Director helps students be part of something bigger

One woman’s passion shapes theater program

Apr 14, 2014 by and

Print Friendly, PDF & Email

ROSEDALE, Ohio — Every year at Rosedale Bible College, the stage in the chapel undergoes a transformation, students wander about practicing lines and examining their motivation, and Christa J. Wolf works her considerable magic as a director.

Algernon (Andrew Pullin) gets to know Cecily (Mary Beth Sharp) in Rosedale Bible College’s production of Oscar Wilde’s The Importance of Being Earnest. — Aaron Beitzel/RBC

Algernon (Andrew Pullin) gets to know Cecily (Mary Beth Sharp) in Rosedale Bible College’s production of Oscar Wilde’s The Importance of Being Earnest. — Aaron Beitzel/RBC

Veteran director of 24 full-length productions, Wolf teaches Introduction to Dramatic Arts and Directing for the Stage. She is a Rosedale alum and began working on campus productions in 2004.

Doing plays at RBC keeps her in touch with her passion.

“When I’m working on a creative project, that’s when I feel close to my Creator,” she said.
She enjoys being part of something bigger than herself. A large part of her work with student casts and crews is helping them realize they’re part of a team.

Even the warm-up exercises they do before rehearsal are designed to help them listen and respond to each other. Wolf keeps them thinking about how to help each other onstage.

She stresses that there are no small roles. Each character has just as much value as the others. This community involves more than the cast.

“The actors are all being propped up by so many people,” she said. She tells her cast, “Make sure to thank your backstage people.”

Dedicated, teachable

Wolf’s experiences in drama run broad and deep. She was attracted to theater as a student at Ohio State University because she wanted to do it all: act, hang out in the shop learning to build flats and prep surfaces, connect with the literature and analyze scripts.

Christa Wolf and daughter Clara clown around on the turntable that Wolf called for in her set design. — Photo by Vicki Sairs/RBC

Christa Wolf and daughter Clara clown around on the turntable that Wolf called for in her set design. — Photo by Vicki Sairs/RBC

In 2013 she received a master’s degree in theater arts from the University of Akron. She has started a children’s theater company, Showcase Children’s Theatre, and also oversees the drama ministry at Mechanicsburg Christian Fellowship. But RBC stands out for her.

“Rosedale has really set itself apart by saying, ‘We place a high value on the arts,’ ” she said.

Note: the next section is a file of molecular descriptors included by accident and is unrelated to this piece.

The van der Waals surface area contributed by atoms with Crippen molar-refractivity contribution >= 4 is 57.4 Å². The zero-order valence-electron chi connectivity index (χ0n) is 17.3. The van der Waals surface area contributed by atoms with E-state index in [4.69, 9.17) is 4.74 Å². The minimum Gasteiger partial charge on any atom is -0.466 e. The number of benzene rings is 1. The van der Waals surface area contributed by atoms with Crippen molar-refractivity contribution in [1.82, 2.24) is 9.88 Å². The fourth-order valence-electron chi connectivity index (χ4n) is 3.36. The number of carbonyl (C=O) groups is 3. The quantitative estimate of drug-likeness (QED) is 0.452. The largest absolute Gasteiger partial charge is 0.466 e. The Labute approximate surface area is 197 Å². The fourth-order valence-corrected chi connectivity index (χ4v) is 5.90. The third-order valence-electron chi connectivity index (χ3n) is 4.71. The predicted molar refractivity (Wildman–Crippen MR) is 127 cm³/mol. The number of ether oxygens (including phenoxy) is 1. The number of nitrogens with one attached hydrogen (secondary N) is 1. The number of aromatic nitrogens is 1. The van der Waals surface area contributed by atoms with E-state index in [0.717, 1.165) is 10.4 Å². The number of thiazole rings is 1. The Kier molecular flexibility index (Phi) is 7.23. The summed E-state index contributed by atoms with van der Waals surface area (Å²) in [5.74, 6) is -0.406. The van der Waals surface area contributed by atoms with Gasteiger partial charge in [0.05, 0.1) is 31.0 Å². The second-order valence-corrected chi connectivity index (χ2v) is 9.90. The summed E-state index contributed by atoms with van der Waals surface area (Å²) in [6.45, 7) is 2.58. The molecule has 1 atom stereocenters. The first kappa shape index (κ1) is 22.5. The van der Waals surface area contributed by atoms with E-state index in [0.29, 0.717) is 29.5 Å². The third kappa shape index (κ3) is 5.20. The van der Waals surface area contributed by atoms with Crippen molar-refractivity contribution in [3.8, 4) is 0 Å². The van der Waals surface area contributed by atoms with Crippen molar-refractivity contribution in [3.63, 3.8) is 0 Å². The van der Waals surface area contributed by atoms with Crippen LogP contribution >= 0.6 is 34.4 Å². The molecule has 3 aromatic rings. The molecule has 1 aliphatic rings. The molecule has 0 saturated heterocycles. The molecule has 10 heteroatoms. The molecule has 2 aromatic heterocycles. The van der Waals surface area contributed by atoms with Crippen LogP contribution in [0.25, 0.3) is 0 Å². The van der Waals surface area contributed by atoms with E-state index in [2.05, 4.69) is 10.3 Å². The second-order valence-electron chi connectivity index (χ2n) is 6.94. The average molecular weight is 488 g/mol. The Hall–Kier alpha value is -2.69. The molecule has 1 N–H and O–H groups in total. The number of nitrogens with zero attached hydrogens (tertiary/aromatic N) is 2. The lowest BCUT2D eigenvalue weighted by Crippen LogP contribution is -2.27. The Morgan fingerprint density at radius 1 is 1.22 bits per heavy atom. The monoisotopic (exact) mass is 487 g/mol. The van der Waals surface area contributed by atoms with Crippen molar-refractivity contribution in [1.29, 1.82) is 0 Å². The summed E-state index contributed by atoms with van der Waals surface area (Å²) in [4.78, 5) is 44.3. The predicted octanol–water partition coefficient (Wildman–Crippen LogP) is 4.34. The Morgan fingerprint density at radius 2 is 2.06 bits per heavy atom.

Citing the college’s vocal groups and touring ministry teams — The Rosedale Chorale, The Salt & Light Co. and Veritas — as well as the school’s Choral Camp, she describes RBC as a place that encourages the performing arts. She thinks highly of Rosedale’s students too.

“They bring in that sense of faithful perseverance, even sacrifice,” she said. They are “punctual, dedicated, not always skilled, but definitely committed.” And they are teachable: “You give me almost any RBC student, whether they’ve acted or not, and we can get what we need.”

Students love working under her direction. Charissa Gingerich, who plays Gwendolen in this spring’s production of Oscar Wilde’s The Importance of Being Earnest, said, “She’s fabulous!”

Gingerich appreciates the way Wolf understands how to “communicate a character through gesture and facial expression and intonation” and then helps her actors develop their characters themselves.

“She asks us what we think our character would do,” Gingerich said. “It’s good for me. It forces me to get inside Gwendolen’s head and understand her.”

Wolf relies on her cast and crew’s willingness to work independently. Stage manager Taylor Herr came up with the idea of having the cast go through an entire class day in character. It was a challenging experiment.

“It’s made me wonder about myself,” Gingerich said. “I’m trying to figure out how my actions in my day-to-day life come across to other people.”

“You start into it, and you really have to keep up with it,” said Karissa Brenneman, who plays Lady Bracknell. “I find myself outside of class using her expressive hand motions . . . really becoming the character.

“She’s slightly taking over my mind,” she added, laughing. “I have friends who’ll help me stop myself after the play!”

Mary Beth Sharp, who plays Cecily Cardew, found living with the character became difficult.

“She gets a little annoying,” Sharp said. By the end of the day-in-character experiment, “I just wanted her to shut up.”

She likes the way Wolf balances clear direction with “letting us feel how we want the character to be. . . . It’s a growing experience to kind of be someone else.”

Summarizing Wolf’s approach, Sharp said, “She’s so great! She’s not going to let anything stand in her way of making it really excellent.”


Comments Policy

Mennonite World Review invites readers’ comments on articles. To promote constructive dialogue, editors select the comments that appear, just as we do with letters to the editor in print. These decisions are final. Writers must sign their first and last names; anonymous comments are not accepted. Comments do not appear until approved and are posted during business hours. Comments may be reproduced in print, and may be edited if selected for print.

About Me

advertisement advertisement